We recently took on the task of completely remodeling our bathroom:
- repainting the ceiling and walls,
- replacing the tiles, the sink/vanity, the toilet, the flooring,
- redoing some of the plumbing and electrical work,
- we’re leaving the bath tub alone, for now.
It’s not that ambitious except for the tiling, I’ve never done it. As always my first step is YouTube. It’s fantastic! There are thousands of videos on how to tile a bathroom. As a complete rookie I don’t know which are good, bad or ugly. But it doesn’t matter. Watch enough of them and the good stuff begins to emerge.
Digression: The tiling is going well and it’s 99% thanks to YouTube, and Home Depot.
Which led me indirectly to the question: how many sub-internets are there, actually? Just off the top of my head: Continue reading How many Internets are there?
. . . could dramatically change how the costs and benefits of pollution regulations are calculated (albeit via a long and winding path). Continue reading A Radioactive Apartment Building in Taiwan . . .
. . . is another example of the Woman as Victim narrative that so incensed me about the #MeToo movement (link).
My recent post on Jordan Peterson (link) linked to a video (link) where he agreed that there was a pay gap between men and women, but it was the result of individual choices and not because of systemic discrimination. There was also a recent study about the pay differences between male and female Uber drivers (link: Thanks Gerry!) that found a 7% difference but concluded that it was based on differences in men’s and women’s behaviour. On the other hand, the recent issue of Macleans (link) decried the fact that women earn 26% less than men and urged that Something Be Done! Continue reading The Gender Pay Gap . . .
. . . has always intrigued me even though I took a devastatingly dull senior-level Economics course in university which almost killed all my intellectual curiosity about the subject. But time has passed and the scars have mostly healed, and so when someone recommended the book Popular Economics by John Tamny , I thought it might be worthwhile to give it another shot. I really enjoyed it! Here is a link to a good review. It resonated with me because its key message aligned with my view of the world, that governments produces little of value and any money that they collect would have had a more beneficial effect on society if it had been left in the hands of the people that actually earned it. Continue reading Economics . . .
. . . is world-famous! And he’s Canadian! What’s up with that!?
Jordan Peterson is a Professor of Psychology at the University of Toronto whose research interests include the psychology of religious and ideological belief (link). Not that different from thousands of other academics, and not the most straightforward path to world-wide fame, yet he has been called “the stupid man’s smart person” by one journalist (link) and “the most influential public intellectual in the Western world right now” (link) by another. His unexpected rise to fame started with his opposition to Bill C-16, which has the potential to compel Canadians to use certain language (like the gender-neutral neologisms zie, zim, zir, zis, zieself when referring to transgenders). Again, not the fast track to fame and fortune! Continue reading Jordan Peterson . . .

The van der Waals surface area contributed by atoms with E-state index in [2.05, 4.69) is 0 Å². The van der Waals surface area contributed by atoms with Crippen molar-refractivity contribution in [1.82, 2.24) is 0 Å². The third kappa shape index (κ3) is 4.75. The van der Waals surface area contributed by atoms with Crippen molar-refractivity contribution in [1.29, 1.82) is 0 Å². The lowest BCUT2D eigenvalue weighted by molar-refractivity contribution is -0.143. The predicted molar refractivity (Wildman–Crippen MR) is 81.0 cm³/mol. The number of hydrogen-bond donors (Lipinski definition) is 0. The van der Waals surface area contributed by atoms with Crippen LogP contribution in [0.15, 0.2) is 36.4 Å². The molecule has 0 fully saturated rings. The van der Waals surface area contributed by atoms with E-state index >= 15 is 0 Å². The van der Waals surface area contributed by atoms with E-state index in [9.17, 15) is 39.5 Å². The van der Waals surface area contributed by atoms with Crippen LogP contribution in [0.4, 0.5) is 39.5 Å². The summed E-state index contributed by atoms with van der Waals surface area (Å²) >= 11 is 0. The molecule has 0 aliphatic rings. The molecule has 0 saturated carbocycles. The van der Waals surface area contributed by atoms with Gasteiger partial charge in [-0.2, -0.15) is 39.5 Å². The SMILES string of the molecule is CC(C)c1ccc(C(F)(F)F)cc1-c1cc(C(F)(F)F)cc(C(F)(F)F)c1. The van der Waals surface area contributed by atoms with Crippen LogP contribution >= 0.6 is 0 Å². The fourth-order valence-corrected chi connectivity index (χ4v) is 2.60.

The subject of Canadian values fascinates me. At first glance it seems like a simple topic, but even the basics confuse me:
- How do we collectively agree on a set of Canadian values? Is it a value shared by 100% of Canadians? (Good luck with that!). Perhaps only 50% plus one is sufficient? After all, that’s all that is needed for Quebec to separate.
- Should Canadian values be those that uniquely identify us? Probably not. There are 192 other countries out there, and the pickings would be pretty slim if we only considered their leavings. On the other hand, why do we insist on calling them Canadian values?
Leaving those aside, maybe there are easier questions: Continue reading Fundamental Canadian Values?
I don’t follow the news a lot although I subscribe to the Ottawa Citizen (I’m not sure why; maybe I enjoy being outraged at its shoddy reporting and poorly thought out editorials). But even I have heard about some of the social justice movements that have come (and mostly gone) in the last decade. #Occupy, #IdleNoMore, #BlackLivesMatter, and #MeToo come to mind. Continue reading Why do most #Movements fail?